There’s a lot we could discuss today. Notre Dame burning; a terrible sight. Horrible. I’ve been to Paris a long time ago, climbed the Eiffel tower, saw many sights. But this afternoon I’m thinking hard and I can’t recall specifically seeing that magnificent cathedral. A real shame.
We could also talk about Space X’s feat of launching another sortie with it’s Falcon Heavy rocket, and how they landed all three sections successfully. Pretty awesome.
And how could we miss the capturing of the first image of a black hole, ever? A picture taken of what is essentially a negative, entire galaxies swept into the maul of all-consuming nothingness? Amazing.
But I don’t want to get into that stuff, you all can find the articles with ease and probably know a little about the above anyhow.
No, I want to talk about parting with an old friend, an International Harvester Farmall Super A. It is a chunk of American iron cranked out during our postwar zenith, 1951. Twenty odd horsepower, reliable, and the killer of many a mule. This is the tractor that finally chased the last of the horses from agriculture over here, it was marketed at the ten-acre farm.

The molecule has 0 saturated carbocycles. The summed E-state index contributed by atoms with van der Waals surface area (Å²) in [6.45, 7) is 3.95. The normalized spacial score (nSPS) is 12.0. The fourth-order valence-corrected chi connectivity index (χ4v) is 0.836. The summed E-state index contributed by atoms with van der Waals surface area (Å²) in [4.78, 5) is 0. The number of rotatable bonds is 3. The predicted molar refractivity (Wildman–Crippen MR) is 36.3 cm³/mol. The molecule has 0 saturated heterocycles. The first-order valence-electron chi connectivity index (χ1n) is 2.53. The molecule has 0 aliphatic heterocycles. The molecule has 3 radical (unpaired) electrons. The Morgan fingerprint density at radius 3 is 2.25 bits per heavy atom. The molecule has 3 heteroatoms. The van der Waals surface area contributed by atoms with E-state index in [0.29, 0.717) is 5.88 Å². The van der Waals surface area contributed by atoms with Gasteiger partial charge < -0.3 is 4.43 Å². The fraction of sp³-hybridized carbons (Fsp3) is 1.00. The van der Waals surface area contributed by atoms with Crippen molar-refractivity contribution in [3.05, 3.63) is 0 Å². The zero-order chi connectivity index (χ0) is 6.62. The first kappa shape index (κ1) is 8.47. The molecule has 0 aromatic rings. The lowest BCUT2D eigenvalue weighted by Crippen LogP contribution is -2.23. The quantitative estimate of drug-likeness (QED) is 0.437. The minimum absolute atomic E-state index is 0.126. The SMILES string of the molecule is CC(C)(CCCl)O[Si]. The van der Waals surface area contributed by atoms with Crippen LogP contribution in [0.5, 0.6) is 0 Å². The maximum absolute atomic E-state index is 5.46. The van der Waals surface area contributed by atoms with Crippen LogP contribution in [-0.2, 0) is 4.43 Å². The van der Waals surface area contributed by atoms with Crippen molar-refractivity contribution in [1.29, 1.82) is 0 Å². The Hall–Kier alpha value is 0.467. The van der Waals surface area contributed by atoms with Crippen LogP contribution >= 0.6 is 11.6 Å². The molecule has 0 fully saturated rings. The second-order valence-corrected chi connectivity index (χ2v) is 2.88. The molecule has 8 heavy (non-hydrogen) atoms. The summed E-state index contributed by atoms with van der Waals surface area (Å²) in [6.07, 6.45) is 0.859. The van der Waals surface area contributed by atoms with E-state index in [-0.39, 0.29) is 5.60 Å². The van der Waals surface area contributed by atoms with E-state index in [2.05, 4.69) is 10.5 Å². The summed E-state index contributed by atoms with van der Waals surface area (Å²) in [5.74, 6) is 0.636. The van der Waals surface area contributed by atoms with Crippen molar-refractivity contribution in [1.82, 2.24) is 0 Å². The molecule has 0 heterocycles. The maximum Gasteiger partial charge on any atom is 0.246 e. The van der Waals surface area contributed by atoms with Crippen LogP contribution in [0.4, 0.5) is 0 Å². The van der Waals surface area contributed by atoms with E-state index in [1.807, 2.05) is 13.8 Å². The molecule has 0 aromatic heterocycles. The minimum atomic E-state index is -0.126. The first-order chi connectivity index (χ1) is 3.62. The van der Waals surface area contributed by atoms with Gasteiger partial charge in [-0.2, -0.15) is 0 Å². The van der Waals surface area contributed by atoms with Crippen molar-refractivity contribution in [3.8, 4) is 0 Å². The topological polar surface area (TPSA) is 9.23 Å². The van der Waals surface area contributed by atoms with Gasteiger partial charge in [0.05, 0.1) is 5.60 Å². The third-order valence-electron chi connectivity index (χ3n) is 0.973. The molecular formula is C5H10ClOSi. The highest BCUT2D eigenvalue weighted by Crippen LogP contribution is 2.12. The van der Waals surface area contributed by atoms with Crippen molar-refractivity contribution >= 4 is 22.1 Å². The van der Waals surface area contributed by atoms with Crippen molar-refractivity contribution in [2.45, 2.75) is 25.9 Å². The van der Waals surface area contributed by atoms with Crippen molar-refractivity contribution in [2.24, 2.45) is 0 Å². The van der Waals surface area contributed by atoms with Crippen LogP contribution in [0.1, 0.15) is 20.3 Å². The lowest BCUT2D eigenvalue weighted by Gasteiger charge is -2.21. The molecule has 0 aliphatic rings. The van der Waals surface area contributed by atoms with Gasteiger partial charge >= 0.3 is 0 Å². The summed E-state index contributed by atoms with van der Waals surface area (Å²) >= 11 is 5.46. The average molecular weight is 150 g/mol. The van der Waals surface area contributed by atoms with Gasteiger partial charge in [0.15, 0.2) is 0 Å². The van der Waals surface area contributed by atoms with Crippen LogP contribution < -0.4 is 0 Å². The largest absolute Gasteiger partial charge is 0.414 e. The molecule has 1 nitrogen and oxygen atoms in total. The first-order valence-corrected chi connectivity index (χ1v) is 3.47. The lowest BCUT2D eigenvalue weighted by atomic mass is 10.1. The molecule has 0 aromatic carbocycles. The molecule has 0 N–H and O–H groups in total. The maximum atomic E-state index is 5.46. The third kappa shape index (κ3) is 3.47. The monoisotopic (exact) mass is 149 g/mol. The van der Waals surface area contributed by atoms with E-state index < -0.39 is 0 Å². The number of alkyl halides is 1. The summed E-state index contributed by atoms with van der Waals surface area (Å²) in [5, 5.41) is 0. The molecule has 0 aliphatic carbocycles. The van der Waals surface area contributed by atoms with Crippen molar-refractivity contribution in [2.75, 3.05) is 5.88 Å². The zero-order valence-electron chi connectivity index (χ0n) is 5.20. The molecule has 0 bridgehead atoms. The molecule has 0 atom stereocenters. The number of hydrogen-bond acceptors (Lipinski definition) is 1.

My great-grandfather had one on his little farm, I remember it vaguely from my earliest childhood. Tough, reliable, and versatile, these things were built to last a lifetime.
Obviously, mine outlived its previous owner. I bought it in deplorable shape, worked on it between deployments, and soon had it running as good as new. A nearly seventy year old tractor that doesn’t burn oil, was probably never rebuilt, and works as well as it did when it left the implements dealer.
Sadly, though, I no longer need it. I used to keep a large garden, the little Farmall has done some plowing and a lot of snow removal. But let’s face it, a modern machine can do that stuff better and more efficiently. So I let it sit, a serious mistake. Should have started it up every few months, but I let it sit for a couple of years. As any old mechanic will tell you, it’s harder on a machine to sit than to be constantly used.
So one sunny morning a couple of days ago I tried to start it up. No luck, the starter was bad and I don’t have the factory crank handle.
With regret, I put it on eBay. Hopefully the little tractor will go to an enthusiast, a good home. I’m not a collector, I get rid of stuff when I don’t have a need for it.
The tractor has been a good machine, it’s done everything I’ve asked. Everything that has been asked since the fifties.
Hopefully it will go to a pampered home somewhere.
I’ll replace it when it’s gone with a new four-wheel drive diesel. Something tells me, though, that the new unit won’t last half as long as the Farmall. Indeed, if properly maintained the Farmall will probably outlast my new unit.
I’d ask why they don’t build them like that anymore, but the question answers itself. What use does a tractor dealer have in selling one tractor, one time, to a farmer? Wouldn’t it be better economics to sell him a tractor every ten years?
A shame. It’s a sawed off saying, but they really don’t make them like that anymore, probably intentionally, for the reason mentioned above.
Ridiculous, a machine that lasts for seventy years.